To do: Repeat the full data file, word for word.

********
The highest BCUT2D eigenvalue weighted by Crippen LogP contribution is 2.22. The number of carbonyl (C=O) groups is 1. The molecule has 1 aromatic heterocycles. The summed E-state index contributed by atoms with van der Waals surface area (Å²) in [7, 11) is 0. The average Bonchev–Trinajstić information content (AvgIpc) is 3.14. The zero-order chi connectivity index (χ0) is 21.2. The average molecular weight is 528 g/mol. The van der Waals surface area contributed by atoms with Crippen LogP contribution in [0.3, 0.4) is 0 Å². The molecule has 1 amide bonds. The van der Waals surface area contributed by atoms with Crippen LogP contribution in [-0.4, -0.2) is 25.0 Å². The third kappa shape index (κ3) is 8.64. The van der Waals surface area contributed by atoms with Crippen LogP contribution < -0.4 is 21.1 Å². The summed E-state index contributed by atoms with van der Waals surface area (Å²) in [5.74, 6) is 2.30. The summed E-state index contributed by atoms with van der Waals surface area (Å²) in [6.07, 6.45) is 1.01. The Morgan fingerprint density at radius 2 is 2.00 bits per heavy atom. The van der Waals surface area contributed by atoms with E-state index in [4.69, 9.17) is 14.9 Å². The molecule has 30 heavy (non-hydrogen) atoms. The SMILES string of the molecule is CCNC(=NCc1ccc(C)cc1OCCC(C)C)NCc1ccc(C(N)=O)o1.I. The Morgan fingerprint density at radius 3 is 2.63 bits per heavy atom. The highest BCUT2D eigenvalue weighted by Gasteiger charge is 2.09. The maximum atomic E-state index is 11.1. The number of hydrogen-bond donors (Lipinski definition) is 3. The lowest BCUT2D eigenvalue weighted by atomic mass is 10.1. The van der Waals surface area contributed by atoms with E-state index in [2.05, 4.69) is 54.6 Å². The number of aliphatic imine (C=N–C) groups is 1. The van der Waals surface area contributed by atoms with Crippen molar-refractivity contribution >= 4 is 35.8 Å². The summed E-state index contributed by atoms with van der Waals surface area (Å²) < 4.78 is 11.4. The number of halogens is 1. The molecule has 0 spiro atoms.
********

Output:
The highest BCUT2D eigenvalue weighted by Crippen LogP contribution is 2.22. The number of carbonyl (C=O) groups is 1. The molecule has 1 aromatic heterocycles. The summed E-state index contributed by atoms with van der Waals surface area (Å²) in [7, 11) is 0. The average Bonchev–Trinajstić information content (AvgIpc) is 3.14. The zero-order chi connectivity index (χ0) is 21.2. The average molecular weight is 528 g/mol. The van der Waals surface area contributed by atoms with Crippen LogP contribution in [0.3, 0.4) is 0 Å². The molecule has 1 amide bonds. The van der Waals surface area contributed by atoms with Crippen LogP contribution in [-0.4, -0.2) is 25.0 Å². The third kappa shape index (κ3) is 8.64. The van der Waals surface area contributed by atoms with Crippen LogP contribution < -0.4 is 21.1 Å². The summed E-state index contributed by atoms with van der Waals surface area (Å²) in [5.74, 6) is 2.30. The summed E-state index contributed by atoms with van der Waals surface area (Å²) in [6.07, 6.45) is 1.01. The Morgan fingerprint density at radius 2 is 2.00 bits per heavy atom. The van der Waals surface area contributed by atoms with E-state index in [4.69, 9.17) is 14.9 Å². The molecule has 30 heavy (non-hydrogen) atoms. The SMILES string of the molecule is CCNC(=NCc1ccc(C)cc1OCCC(C)C)NCc1ccc(C(N)=O)o1.I. The Morgan fingerprint density at radius 3 is 2.63 bits per heavy atom. The highest BCUT2D eigenvalue weighted by Gasteiger charge is 2.09. The maximum atomic E-state index is 11.1. The number of hydrogen-bond donors (Lipinski definition) is 3. The lowest BCUT2D eigenvalue weighted by atomic mass is 10.1. The van der Waals surface area contributed by atoms with E-state index in [2.05, 4.69) is 54.6 Å². The number of aliphatic imine (C=N–C) groups is 1. The van der Waals surface area contributed by atoms with Crippen molar-refractivity contribution >= 4 is 35.8 Å². The summed E-state index contributed by atoms with van der Waals surface area (Å²) < 4.78 is 11.4. The number of halogens is 1. The molecule has 0 spiro atoms.